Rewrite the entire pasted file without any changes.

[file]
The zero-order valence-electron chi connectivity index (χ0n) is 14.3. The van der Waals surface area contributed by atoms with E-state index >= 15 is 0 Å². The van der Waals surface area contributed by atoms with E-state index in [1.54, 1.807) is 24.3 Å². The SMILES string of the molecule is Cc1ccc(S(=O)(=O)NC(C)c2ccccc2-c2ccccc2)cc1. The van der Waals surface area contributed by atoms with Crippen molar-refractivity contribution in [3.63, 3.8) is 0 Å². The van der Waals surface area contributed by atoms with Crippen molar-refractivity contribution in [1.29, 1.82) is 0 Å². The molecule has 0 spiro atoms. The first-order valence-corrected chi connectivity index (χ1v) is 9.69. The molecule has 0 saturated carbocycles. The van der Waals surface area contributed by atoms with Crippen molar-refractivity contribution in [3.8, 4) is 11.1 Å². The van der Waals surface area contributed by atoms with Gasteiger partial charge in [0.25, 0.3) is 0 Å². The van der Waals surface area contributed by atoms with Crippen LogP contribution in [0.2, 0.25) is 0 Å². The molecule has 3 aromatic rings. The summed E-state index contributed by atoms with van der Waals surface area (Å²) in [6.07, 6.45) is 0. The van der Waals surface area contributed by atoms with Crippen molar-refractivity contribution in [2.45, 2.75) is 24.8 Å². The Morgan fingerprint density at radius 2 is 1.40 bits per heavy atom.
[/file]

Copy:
The zero-order valence-electron chi connectivity index (χ0n) is 14.3. The van der Waals surface area contributed by atoms with E-state index >= 15 is 0 Å². The van der Waals surface area contributed by atoms with E-state index in [1.54, 1.807) is 24.3 Å². The SMILES string of the molecule is Cc1ccc(S(=O)(=O)NC(C)c2ccccc2-c2ccccc2)cc1. The van der Waals surface area contributed by atoms with Crippen molar-refractivity contribution in [3.63, 3.8) is 0 Å². The van der Waals surface area contributed by atoms with Crippen molar-refractivity contribution in [1.29, 1.82) is 0 Å². The molecule has 0 spiro atoms. The first-order valence-corrected chi connectivity index (χ1v) is 9.69. The molecule has 0 saturated carbocycles. The van der Waals surface area contributed by atoms with Crippen molar-refractivity contribution in [3.8, 4) is 11.1 Å². The van der Waals surface area contributed by atoms with Gasteiger partial charge in [0.25, 0.3) is 0 Å². The van der Waals surface area contributed by atoms with Crippen LogP contribution in [0.2, 0.25) is 0 Å². The molecule has 3 aromatic rings. The summed E-state index contributed by atoms with van der Waals surface area (Å²) in [6.07, 6.45) is 0. The van der Waals surface area contributed by atoms with Crippen molar-refractivity contribution in [2.45, 2.75) is 24.8 Å². The Morgan fingerprint density at radius 2 is 1.40 bits per heavy atom.